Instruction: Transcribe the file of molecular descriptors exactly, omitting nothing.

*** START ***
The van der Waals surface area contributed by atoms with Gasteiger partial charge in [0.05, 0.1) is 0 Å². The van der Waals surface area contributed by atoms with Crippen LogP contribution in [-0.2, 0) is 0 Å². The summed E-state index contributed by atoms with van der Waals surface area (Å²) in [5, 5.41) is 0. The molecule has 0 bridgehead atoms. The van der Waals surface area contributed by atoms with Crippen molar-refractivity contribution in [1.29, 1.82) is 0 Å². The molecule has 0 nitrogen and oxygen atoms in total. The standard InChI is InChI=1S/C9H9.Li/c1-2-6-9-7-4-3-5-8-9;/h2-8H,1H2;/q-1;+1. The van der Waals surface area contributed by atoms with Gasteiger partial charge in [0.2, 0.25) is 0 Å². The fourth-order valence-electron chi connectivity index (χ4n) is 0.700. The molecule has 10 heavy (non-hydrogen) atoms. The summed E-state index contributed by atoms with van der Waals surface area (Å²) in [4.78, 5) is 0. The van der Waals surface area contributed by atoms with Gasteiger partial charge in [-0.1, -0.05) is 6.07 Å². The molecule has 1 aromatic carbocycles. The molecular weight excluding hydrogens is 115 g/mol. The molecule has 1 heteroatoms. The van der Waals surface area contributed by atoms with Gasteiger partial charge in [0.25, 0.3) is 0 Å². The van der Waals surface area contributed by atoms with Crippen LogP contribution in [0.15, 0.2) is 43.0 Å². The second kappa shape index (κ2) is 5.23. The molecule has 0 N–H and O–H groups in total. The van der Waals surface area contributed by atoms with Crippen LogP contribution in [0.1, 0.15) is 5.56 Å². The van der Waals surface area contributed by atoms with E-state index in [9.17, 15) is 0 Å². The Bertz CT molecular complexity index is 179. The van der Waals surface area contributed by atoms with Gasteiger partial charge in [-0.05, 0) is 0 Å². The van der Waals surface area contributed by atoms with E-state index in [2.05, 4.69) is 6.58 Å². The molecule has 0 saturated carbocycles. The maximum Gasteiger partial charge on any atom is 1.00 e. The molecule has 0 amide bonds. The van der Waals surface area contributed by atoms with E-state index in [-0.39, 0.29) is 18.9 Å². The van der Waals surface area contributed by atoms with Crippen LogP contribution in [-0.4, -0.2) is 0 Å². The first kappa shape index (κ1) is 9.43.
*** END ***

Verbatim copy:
The van der Waals surface area contributed by atoms with Gasteiger partial charge in [0.05, 0.1) is 0 Å². The van der Waals surface area contributed by atoms with Crippen LogP contribution in [-0.2, 0) is 0 Å². The summed E-state index contributed by atoms with van der Waals surface area (Å²) in [5, 5.41) is 0. The molecule has 0 bridgehead atoms. The van der Waals surface area contributed by atoms with Crippen molar-refractivity contribution in [1.29, 1.82) is 0 Å². The molecule has 0 nitrogen and oxygen atoms in total. The standard InChI is InChI=1S/C9H9.Li/c1-2-6-9-7-4-3-5-8-9;/h2-8H,1H2;/q-1;+1. The van der Waals surface area contributed by atoms with Gasteiger partial charge in [0.2, 0.25) is 0 Å². The fourth-order valence-electron chi connectivity index (χ4n) is 0.700. The molecule has 10 heavy (non-hydrogen) atoms. The summed E-state index contributed by atoms with van der Waals surface area (Å²) in [4.78, 5) is 0. The van der Waals surface area contributed by atoms with Gasteiger partial charge in [-0.1, -0.05) is 6.07 Å². The molecule has 1 aromatic carbocycles. The molecular weight excluding hydrogens is 115 g/mol. The molecule has 1 heteroatoms. The van der Waals surface area contributed by atoms with Gasteiger partial charge in [0.25, 0.3) is 0 Å². The van der Waals surface area contributed by atoms with Crippen LogP contribution in [0.15, 0.2) is 43.0 Å². The second kappa shape index (κ2) is 5.23. The molecule has 0 N–H and O–H groups in total. The van der Waals surface area contributed by atoms with Crippen LogP contribution in [0.1, 0.15) is 5.56 Å². The van der Waals surface area contributed by atoms with E-state index in [9.17, 15) is 0 Å². The Bertz CT molecular complexity index is 179. The van der Waals surface area contributed by atoms with Gasteiger partial charge in [-0.05, 0) is 0 Å². The van der Waals surface area contributed by atoms with E-state index in [2.05, 4.69) is 6.58 Å². The molecule has 0 saturated carbocycles. The maximum Gasteiger partial charge on any atom is 1.00 e. The molecule has 0 amide bonds. The van der Waals surface area contributed by atoms with E-state index in [-0.39, 0.29) is 18.9 Å². The van der Waals surface area contributed by atoms with Crippen LogP contribution in [-0.4, -0.2) is 0 Å². The first kappa shape index (κ1) is 9.43.